The Impact of Improved Water, Sanitation, and Hygiene on Oral Rotavirus Vaccine Immunogenicity in Zimbabwean Infants: Substudy of a Cluster-randomized Trial

James A. Church, Sandra Rukobo, Margaret Govha, Benjamin Lee, Marya P. Carmolli, Bernard Chasekwa, Robert Ntozini, Kuda Mutasa, Monica M. McNeal, Florence D. Majo, Naume V. Tavengwa, Lawrence H. Moulton, Jean H. Humphrey, Beth D. Kirkpatrick, Andrew J. Prendergast

Research output: Contribution to journalArticle

Abstract

Background: Oral vaccines have lower efficacy in developing compared to developed countries. Poor water, sanitation, and hygiene (WASH) may contribute to reduced oral vaccine immunogenicity. Methods: We conducted a cluster-randomized 2 × 2 factorial trial in rural Zimbabwe. Pregnant women and their infants were eligible if they lived in clusters randomized to (1) standard of care (52 clusters); (2) improved infant feeding (53 clusters); (3) WASH: ventilated improved pit latrine, 2 hand-washing stations, liquid soap, chlorine, infant play space, and hygiene counseling (53 clusters); or (4) feeding plus WASH (53 clusters). This substudy compared oral rotavirus vaccine (RVV) seroconversion (primary outcome), and seropositivity and geometric mean titer (GMT) (secondary outcomes), in WASH vs non-WASH infants by intention-to-treat analysis. Results: We included 801 infants with documented RVV receipt and postvaccine titer measurements (329 from 84 WASH clusters; 472 from 102 non-WASH clusters); 328 infants with prevaccination titers were included in the primary outcome. Thirty-three of 109 (30.3%) infants in the WASH group seroconverted following rotavirus vaccination, compared to 43 of 219 (19.6%) in the non-WASH group (absolute difference, 10.6% [95% confidence interval {CI},. 54%-20.7%]; P =. 031). In the WASH vs non-WASH groups, 90 of 329 (27.4%) vs 107 of 472 (22.7%) were seropositive postvaccination (absolute difference, 4.7% [95% CI,-1.4% to 10.8%]; P =. 130), and antirotavirus GMT was 18.4 (95% CI, 15.6-21.7) U/mL vs 14.9 (95% CI, 13.2-16.8) U/mL (P =. 072). Conclusions: Improvements in household WASH led to modest but significant increases in seroconversion to RVV in rural Zimbabwean infants. Clinical Trials Registration: NCT01824940.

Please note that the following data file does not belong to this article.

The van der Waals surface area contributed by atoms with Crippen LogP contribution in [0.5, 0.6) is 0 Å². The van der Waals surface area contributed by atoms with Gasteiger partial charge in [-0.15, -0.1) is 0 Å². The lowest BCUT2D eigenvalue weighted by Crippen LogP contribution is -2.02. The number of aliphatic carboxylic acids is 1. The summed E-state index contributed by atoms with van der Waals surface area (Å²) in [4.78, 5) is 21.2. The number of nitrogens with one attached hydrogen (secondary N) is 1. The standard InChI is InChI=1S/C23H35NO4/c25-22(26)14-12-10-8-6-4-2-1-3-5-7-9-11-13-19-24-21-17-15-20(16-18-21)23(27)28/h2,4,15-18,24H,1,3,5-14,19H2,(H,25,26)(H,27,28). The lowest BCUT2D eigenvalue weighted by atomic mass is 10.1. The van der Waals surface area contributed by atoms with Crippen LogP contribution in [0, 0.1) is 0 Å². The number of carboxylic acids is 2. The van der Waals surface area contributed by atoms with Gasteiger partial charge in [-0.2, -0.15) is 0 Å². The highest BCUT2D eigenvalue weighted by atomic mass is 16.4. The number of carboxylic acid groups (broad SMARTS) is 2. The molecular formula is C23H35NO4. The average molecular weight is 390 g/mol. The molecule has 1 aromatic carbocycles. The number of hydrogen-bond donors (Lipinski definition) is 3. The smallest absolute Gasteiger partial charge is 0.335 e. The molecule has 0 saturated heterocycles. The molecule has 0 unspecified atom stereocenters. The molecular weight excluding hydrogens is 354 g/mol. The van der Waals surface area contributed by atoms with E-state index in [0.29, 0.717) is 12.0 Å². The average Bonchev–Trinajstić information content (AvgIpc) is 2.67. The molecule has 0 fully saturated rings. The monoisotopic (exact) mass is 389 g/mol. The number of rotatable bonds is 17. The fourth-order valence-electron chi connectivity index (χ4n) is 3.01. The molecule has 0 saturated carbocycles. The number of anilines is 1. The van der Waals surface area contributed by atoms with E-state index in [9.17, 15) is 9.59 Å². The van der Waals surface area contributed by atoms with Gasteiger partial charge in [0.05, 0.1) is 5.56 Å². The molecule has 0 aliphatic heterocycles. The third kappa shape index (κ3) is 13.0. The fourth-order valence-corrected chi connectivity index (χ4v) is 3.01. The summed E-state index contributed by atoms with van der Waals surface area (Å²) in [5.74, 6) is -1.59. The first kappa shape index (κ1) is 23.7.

Original languageEnglish (US)
Pages (from-to)2074-2081
Number of pages8
JournalClinical Infectious Diseases
Volume69
Issue number12
DOIs
StatePublished - Nov 27 2019

Fingerprint

Rotavirus Vaccines
Sanitation
Oral Hygiene
Hygiene
Water
Confidence Intervals
Vaccine Immunogenicity
Toilet Facilities
Zimbabwe
Hand Disinfection
Soaps
Intention to Treat Analysis
Rotavirus
Chlorine
Standard of Care
Developed Countries

Keywords

  • Africa
  • infants
  • oral vaccine
  • rotavirus
  • WASH

ASJC Scopus subject areas

  • Microbiology (medical)
  • Infectious Diseases

Cite this

The Impact of Improved Water, Sanitation, and Hygiene on Oral Rotavirus Vaccine Immunogenicity in Zimbabwean Infants : Substudy of a Cluster-randomized Trial. / Church, James A.; Rukobo, Sandra; Govha, Margaret; Lee, Benjamin; Carmolli, Marya P.; Chasekwa, Bernard; Ntozini, Robert; Mutasa, Kuda; McNeal, Monica M.; Majo, Florence D.; Tavengwa, Naume V.; Moulton, Lawrence H.; Humphrey, Jean H.; Kirkpatrick, Beth D.; Prendergast, Andrew J.

In: Clinical Infectious Diseases, Vol. 69, No. 12, 27.11.2019, p. 2074-2081.

Research output: Contribution to journalArticle

Church, JA, Rukobo, S, Govha, M, Lee, B, Carmolli, MP, Chasekwa, B, Ntozini, R, Mutasa, K, McNeal, MM, Majo, FD, Tavengwa, NV, Moulton, LH, Humphrey, JH, Kirkpatrick, BD & Prendergast, AJ 2019, 'The Impact of Improved Water, Sanitation, and Hygiene on Oral Rotavirus Vaccine Immunogenicity in Zimbabwean Infants: Substudy of a Cluster-randomized Trial', Clinical Infectious Diseases, vol. 69, no. 12, pp. 2074-2081. https://doi.org/10.1093/cid/ciz140
Church, James A. ; Rukobo, Sandra ; Govha, Margaret ; Lee, Benjamin ; Carmolli, Marya P. ; Chasekwa, Bernard ; Ntozini, Robert ; Mutasa, Kuda ; McNeal, Monica M. ; Majo, Florence D. ; Tavengwa, Naume V. ; Moulton, Lawrence H. ; Humphrey, Jean H. ; Kirkpatrick, Beth D. ; Prendergast, Andrew J. / The Impact of Improved Water, Sanitation, and Hygiene on Oral Rotavirus Vaccine Immunogenicity in Zimbabwean Infants : Substudy of a Cluster-randomized Trial. In: Clinical Infectious Diseases. 2019 ; Vol. 69, No. 12. pp. 2074-2081.